On Jan. 10 a federal jury sentenced Dylann Roof to death for the fatal shooting of nine African American parishioners, reports CNN. The shooting took place in the basement of the parishioners' church — the historic Emanuel AME Church in Charleston, S.C. — in June 2015.
Roof’s sentencing comes after family and friends of the nine churchgoers publicly expressed their forgiveness of his actions, and others called for Roof to not receive the death penalty.
We started making our new documentary “Redemption of the Prosecutor” for the same reason we always do: someone told us a story.
Bill Mefford works in the social justice office of the United Methodist Church, and he called us last August to say he’d just seen an amazing talk. The talker was one Preston Shipp, a devout Christian and former prosecutor from Nashville who went into a local prison to teach. When Preston heard the inmates’ stories, he began to realize how unjust the system was. He was especially torn up about an inmate named Cyntoia, who was Preston’s star student and had received a life sentence as a juvenile. Preston underwent a spiritual crisis that boiled down to a fundamental question: “How can I reconcile the job I was being asked to do as a prosecutor with my faith in Jesus, who proclaimed release for prisoners?” We won’t give away the ending, but there’s a surprising twist that left us saying this is a story that needs to be told in churches across America.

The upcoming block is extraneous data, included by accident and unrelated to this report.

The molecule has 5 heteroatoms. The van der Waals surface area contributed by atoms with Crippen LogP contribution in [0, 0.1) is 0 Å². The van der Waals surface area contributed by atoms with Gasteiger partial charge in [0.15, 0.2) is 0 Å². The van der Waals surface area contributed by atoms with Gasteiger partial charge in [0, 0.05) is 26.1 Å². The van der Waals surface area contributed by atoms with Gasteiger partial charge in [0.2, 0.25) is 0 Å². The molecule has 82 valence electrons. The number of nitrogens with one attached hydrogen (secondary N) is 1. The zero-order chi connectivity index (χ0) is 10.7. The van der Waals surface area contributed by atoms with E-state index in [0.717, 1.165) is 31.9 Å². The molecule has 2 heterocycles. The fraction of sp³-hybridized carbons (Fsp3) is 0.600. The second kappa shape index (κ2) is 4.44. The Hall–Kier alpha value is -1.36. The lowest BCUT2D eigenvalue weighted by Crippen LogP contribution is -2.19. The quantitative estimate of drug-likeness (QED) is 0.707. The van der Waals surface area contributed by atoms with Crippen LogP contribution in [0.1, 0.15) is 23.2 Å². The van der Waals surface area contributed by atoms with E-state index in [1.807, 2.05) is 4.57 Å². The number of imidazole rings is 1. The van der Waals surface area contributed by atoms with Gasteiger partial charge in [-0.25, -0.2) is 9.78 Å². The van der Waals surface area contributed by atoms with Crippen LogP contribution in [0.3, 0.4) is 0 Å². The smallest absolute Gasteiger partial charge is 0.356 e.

Davis is set to die on Wednesday for the killing of off-duty Savannah officer Mark MacPhail, who was slain while rushing to help a homeless man being attacked. It is the fourth time in four years his execution has been scheduled by Georgia officials...The decision appeared to leave Davis with little chance of avoiding the execution date. Defense attorney Jason Ewart has said that the pardons board was likely Davis' last option.